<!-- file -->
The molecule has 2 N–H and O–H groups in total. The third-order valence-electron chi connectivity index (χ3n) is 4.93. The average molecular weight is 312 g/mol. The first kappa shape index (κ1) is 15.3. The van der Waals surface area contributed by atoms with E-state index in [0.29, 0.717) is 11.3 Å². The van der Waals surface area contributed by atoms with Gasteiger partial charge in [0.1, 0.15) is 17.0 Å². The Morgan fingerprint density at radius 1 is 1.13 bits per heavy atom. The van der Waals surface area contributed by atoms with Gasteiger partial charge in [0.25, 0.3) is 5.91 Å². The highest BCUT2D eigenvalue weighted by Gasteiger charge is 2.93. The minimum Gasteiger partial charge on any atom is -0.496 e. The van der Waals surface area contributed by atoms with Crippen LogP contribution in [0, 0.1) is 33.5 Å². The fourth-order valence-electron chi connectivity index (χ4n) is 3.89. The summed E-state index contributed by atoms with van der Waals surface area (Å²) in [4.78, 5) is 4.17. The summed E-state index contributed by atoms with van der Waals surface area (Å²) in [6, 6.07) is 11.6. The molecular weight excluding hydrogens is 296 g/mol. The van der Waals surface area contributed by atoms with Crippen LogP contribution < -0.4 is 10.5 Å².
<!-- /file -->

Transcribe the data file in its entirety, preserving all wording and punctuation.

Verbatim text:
The molecule has 2 N–H and O–H groups in total. The third-order valence-electron chi connectivity index (χ3n) is 4.93. The average molecular weight is 312 g/mol. The first kappa shape index (κ1) is 15.3. The van der Waals surface area contributed by atoms with E-state index in [0.29, 0.717) is 11.3 Å². The van der Waals surface area contributed by atoms with Gasteiger partial charge in [0.1, 0.15) is 17.0 Å². The Morgan fingerprint density at radius 1 is 1.13 bits per heavy atom. The van der Waals surface area contributed by atoms with Gasteiger partial charge in [0.25, 0.3) is 5.91 Å². The highest BCUT2D eigenvalue weighted by Gasteiger charge is 2.93. The minimum Gasteiger partial charge on any atom is -0.496 e. The van der Waals surface area contributed by atoms with Crippen LogP contribution in [0, 0.1) is 33.5 Å². The fourth-order valence-electron chi connectivity index (χ4n) is 3.89. The summed E-state index contributed by atoms with van der Waals surface area (Å²) in [4.78, 5) is 4.17. The summed E-state index contributed by atoms with van der Waals surface area (Å²) in [6, 6.07) is 11.6. The molecular weight excluding hydrogens is 296 g/mol. The van der Waals surface area contributed by atoms with Crippen LogP contribution < -0.4 is 10.5 Å².